They warned us we’d have days.
Days when everything would go wrong in the worst possible way.
You’d order chicken feet by mistake, people would stare a little too much, you’d get diarrhea with no western toilet in sight and *gasp* no tissue paper or hand sanitizer in your bag.
One month into my move to China my China day came.
After a horrible night’s sleep on my rock hard mattress (chinese basically like to sleep on tables) with no sheets or pillows I started my first day of work…well kind of.
I arrived to my office 10 minutes early with my flash drive ready to go and a hand written lesson plan for the day.
Did I know what grade I’d be teaching, where I’d be teaching, when the f*ck I’d be teaching?
So I sat and waited and waited and waited. I finally worked up the nerve to feebly ask a Chinese English teacher if she had any idea of my schedule.
“It’s not ready yet. Sorry. You can enjoy surf the net”
Oh yeah. “Surf the net.” The heavily censored, Facebook and Gmail blocked net.
I sat and explored 9gag until my eyes hurt when I finally did work up the courage to again ask if my schedule was prepared.
I was more than happy to work that day, but my mind kept wandering back to the fact that I was down to my last few bucks and my stupid bank canceled my card and was sending me a new card. Not wanting to bother my new found english teaching friends for a loan I asked my mom to wire me the money via western union.
So, when I finally asked a colleague I made sure to hint about making it to the bank in time before it closed at 4pm. She made a quick call and said I could leave. As if it hadn’t occurred to anyone to let me know that I wouldn’t be teaching that day. *sigh*
I made a dash for my room to grab a copy of my passport (original was and still is with the police getting the visa processed) and headed out to catch the bus to the city.
With no internet in my room and a ridiculously blocked service in my office, I relied on my phone to use it’s VPN to find the nearest Western Union.
After a 30 minute bus ride I made it into town and began following my phone’s directions to the office in the sweltering heat. Drenched in sweat I arrived at the address only to find I was standing in front of a gated community. Tears started to well in my eyes. I just wanted some god damn sheets and pillows! (…and maybe something to eat)
After a lot of grunting and woe is me-ing I decided to make the trek all the way across the city to the bank near Ikea. I’d already gone all the way out there once before and was burned. “No work today. Come back tomorrow.” The answer I got when asking to pick up my western union money that according to the email was “DELIVERED.” It was a gamble to go again, but I knew exactly where it was and my phone couldn’t screw me over again.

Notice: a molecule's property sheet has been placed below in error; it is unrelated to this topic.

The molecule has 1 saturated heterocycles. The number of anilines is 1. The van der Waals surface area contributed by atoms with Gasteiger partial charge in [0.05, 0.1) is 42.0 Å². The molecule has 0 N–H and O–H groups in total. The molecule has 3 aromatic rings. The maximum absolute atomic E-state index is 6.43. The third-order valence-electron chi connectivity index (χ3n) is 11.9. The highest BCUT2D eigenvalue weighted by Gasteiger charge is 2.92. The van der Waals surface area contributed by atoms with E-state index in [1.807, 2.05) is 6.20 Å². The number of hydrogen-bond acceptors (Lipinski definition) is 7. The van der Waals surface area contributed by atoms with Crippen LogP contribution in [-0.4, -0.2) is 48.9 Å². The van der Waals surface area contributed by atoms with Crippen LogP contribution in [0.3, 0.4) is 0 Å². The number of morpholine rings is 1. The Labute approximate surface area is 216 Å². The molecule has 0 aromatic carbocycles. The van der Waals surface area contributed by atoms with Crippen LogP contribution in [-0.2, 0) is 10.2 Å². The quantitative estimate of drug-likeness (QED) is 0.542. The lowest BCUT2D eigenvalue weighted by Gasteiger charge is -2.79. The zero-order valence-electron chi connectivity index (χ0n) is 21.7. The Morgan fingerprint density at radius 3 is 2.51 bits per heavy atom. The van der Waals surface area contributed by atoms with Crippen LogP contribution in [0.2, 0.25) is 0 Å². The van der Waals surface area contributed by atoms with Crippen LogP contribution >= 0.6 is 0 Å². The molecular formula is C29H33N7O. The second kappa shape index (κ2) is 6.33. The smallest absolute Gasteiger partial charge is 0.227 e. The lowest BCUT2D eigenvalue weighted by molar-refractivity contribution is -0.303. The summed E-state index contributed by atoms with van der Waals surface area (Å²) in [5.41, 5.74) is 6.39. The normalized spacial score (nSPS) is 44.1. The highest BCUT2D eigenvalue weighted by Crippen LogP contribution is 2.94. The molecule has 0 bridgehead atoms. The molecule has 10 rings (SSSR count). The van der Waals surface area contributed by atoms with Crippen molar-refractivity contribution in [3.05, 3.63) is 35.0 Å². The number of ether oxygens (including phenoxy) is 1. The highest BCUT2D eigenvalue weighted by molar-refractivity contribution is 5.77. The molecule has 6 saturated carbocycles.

At this point is was already 3 o’clock and I knew time was escaping me. I flagged down a taxi and nervously watched each and every cent jump up on the meter. We finally arrived at 3:45 PM so I threw the last bill I had to my name to the driver and ran toward the door.
A friendly Chinese person greeted me and I sat down to fill out my Western Union Receive Money form. The kind enough girl asked for my passport so I whipped out my passport’s copy, my driver’s license and my debit card (you know, just in case.) She frowned and said I’d need the original. I smiled, took an assertive stance and said the copy would have to do because the police had the original. A moment later she was on the phone with her manager blasting away in Chinese and I was sure I’d finally get the chunk of change I needed in order to buy my bedding and dinner.
Only she didn’t look content when she hung up and although I didn’t understand a single word she said from her conversation, I knew what she was going to say next. “Sorry.” My hand came up to my face and like a tidal wave all the stress of the day and lack of sleep came over me and I just started to cry uncontrollably. Shaky voice and tears rolling down my cheeks I was making this poor girl squirm in her seat trying to tell me sorry.
I finally was able to mutter an “It’s not your fault” and awkwardly gather my things to make my exit. Eyes cast downward to avoid the stare of the woman who welcomed me and the security guard who smiled my way upon my entry, I hurried towards the exit.
Once I was a bit away from the bank I plopped myself down on a wall and (still crying) wrote an email to my mom relaying everything that had happened probably in doing so worrying her to pieces.
Just a moment after hitting send I felt someone sit next to me. It was the girl from the bank. “Here. Take this. I’m sorry,” she said shoving a $20 in my hand. With my snotty nose and puffy eyes I looked back at her bewildered and said I couldn’t accept. She told me I could pay her later and stood up to leave. “Wait! What’s your name?” I asked still stupefied by what was happening. I glanced at her name tag and read a Chinese name I’d never remember. She almost smiled and said, “You can call me Liz.” I gave her a hug and headed on my way to make the 1.5 hr journey back to my sparse apartment (at least I’d have enough to eat that night).
After a minute or so of walking I heard heels clicking behind me like someone was running. I looked back and it was Liz again (!!!) but this time with a nearly $100 Wal-Mart gift card. Once again I tried to refuse her generosity, but like last time she shoved it in my hand and pointed out the Wal-Mart that was only steps away. I started ugly crying, thanked her and promised to be back soon.
Now settled in my apartment with sheets, pillows and a stocked fridge I can’t wait to get my first paycheck to pay Liz another visit
and who knows, maybe I can figure out a way to take her generosity and pay it forward to another China Day struggler.